Expected Outcomes and Impacts

  • • Research will be coordinated at a regional and national level (among researchers at different locations) and become more interdisciplinary (among researchers from different disciplines).
  • • Information on new, emerging strains of BCTV and new hosts will be shared among the group.
  • • Information about BLH captures and movement within a specific location and overwintering hosts will be shared and housed in an online repository/website.
  • • Management strategies and products, such as resistant plant varieties and predictive models, information on insecticide resistance will be extended to new locations.
  • • The agricultural industry will be able to influence the direction of the research.
  • • Information about curly top will be more widely disseminated, bringing attention to the disease and its control.

Projected Participation

View Appendix E: Participation

Educational Plan

Educational Plan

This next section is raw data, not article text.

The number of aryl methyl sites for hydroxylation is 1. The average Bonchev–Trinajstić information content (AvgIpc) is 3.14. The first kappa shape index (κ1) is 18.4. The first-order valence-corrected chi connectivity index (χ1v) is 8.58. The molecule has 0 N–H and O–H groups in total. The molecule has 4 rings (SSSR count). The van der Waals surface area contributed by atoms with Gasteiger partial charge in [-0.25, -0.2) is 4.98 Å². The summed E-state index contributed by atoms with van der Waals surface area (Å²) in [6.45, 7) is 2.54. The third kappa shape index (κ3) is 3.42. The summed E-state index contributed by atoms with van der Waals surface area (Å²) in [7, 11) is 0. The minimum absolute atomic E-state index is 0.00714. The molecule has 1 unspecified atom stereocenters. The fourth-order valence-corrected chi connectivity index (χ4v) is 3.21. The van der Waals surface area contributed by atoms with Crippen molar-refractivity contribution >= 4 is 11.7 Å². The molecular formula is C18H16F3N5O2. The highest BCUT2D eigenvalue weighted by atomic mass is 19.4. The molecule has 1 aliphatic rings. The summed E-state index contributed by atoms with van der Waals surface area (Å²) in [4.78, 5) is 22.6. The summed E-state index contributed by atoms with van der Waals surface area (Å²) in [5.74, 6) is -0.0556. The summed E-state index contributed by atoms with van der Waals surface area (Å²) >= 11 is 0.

All participants will be encouraged to disseminate information discussed at the meetings through grower and commodity board meetings as well as field days, pesticide applicator training, press releases, and extension and grower publications. Growers, crop consultants, processors, and extension personnel members of the group can help disseminate the information to their constituents and clientele. Transcripts of all meetings will be made available to all interested individuals upon request. Since the clientele has a large Hispanic base in New Mexico, Arizona, and Texas, and growers often conduct business in the US and Mexico, transcripts will also be translated into Spanish. To address the needs of smaller growers such as Native Americans or organic producers, relevant information will be distributed to representatives of these groups, such as the Federally Recognized Tribes Extension Program (FRTEP), who will also be encouraged to participate more actively in the coordinating committee.  A website will be developed to allow broad dissemination of information to clientele and the public not served through the extension meetings and publications.